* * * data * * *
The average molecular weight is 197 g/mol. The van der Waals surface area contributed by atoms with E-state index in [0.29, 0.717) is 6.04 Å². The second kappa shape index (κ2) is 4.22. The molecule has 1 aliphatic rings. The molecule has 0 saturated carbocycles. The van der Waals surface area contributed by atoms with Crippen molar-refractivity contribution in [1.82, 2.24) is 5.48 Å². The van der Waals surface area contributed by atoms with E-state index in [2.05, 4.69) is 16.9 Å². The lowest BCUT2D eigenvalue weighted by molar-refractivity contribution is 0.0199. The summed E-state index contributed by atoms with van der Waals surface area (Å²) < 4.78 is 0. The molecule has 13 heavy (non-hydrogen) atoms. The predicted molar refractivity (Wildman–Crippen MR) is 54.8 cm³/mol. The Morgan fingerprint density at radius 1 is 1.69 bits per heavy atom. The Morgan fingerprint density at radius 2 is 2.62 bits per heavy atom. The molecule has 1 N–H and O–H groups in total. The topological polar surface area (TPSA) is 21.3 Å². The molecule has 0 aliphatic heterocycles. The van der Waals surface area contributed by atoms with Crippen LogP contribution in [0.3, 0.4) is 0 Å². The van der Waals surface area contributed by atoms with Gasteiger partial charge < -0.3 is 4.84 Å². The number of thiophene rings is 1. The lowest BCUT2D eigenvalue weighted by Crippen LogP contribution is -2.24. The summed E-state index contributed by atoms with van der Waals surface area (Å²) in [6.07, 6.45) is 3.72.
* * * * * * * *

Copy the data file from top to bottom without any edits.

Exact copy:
The average molecular weight is 197 g/mol. The van der Waals surface area contributed by atoms with E-state index in [0.29, 0.717) is 6.04 Å². The second kappa shape index (κ2) is 4.22. The molecule has 1 aliphatic rings. The molecule has 0 saturated carbocycles. The van der Waals surface area contributed by atoms with Crippen molar-refractivity contribution in [1.82, 2.24) is 5.48 Å². The van der Waals surface area contributed by atoms with E-state index in [2.05, 4.69) is 16.9 Å². The lowest BCUT2D eigenvalue weighted by molar-refractivity contribution is 0.0199. The summed E-state index contributed by atoms with van der Waals surface area (Å²) < 4.78 is 0. The molecule has 13 heavy (non-hydrogen) atoms. The predicted molar refractivity (Wildman–Crippen MR) is 54.8 cm³/mol. The Morgan fingerprint density at radius 1 is 1.69 bits per heavy atom. The Morgan fingerprint density at radius 2 is 2.62 bits per heavy atom. The molecule has 1 N–H and O–H groups in total. The topological polar surface area (TPSA) is 21.3 Å². The molecule has 0 aliphatic heterocycles. The van der Waals surface area contributed by atoms with Crippen LogP contribution in [0.3, 0.4) is 0 Å². The van der Waals surface area contributed by atoms with Gasteiger partial charge < -0.3 is 4.84 Å². The number of thiophene rings is 1. The lowest BCUT2D eigenvalue weighted by Crippen LogP contribution is -2.24. The summed E-state index contributed by atoms with van der Waals surface area (Å²) in [6.07, 6.45) is 3.72.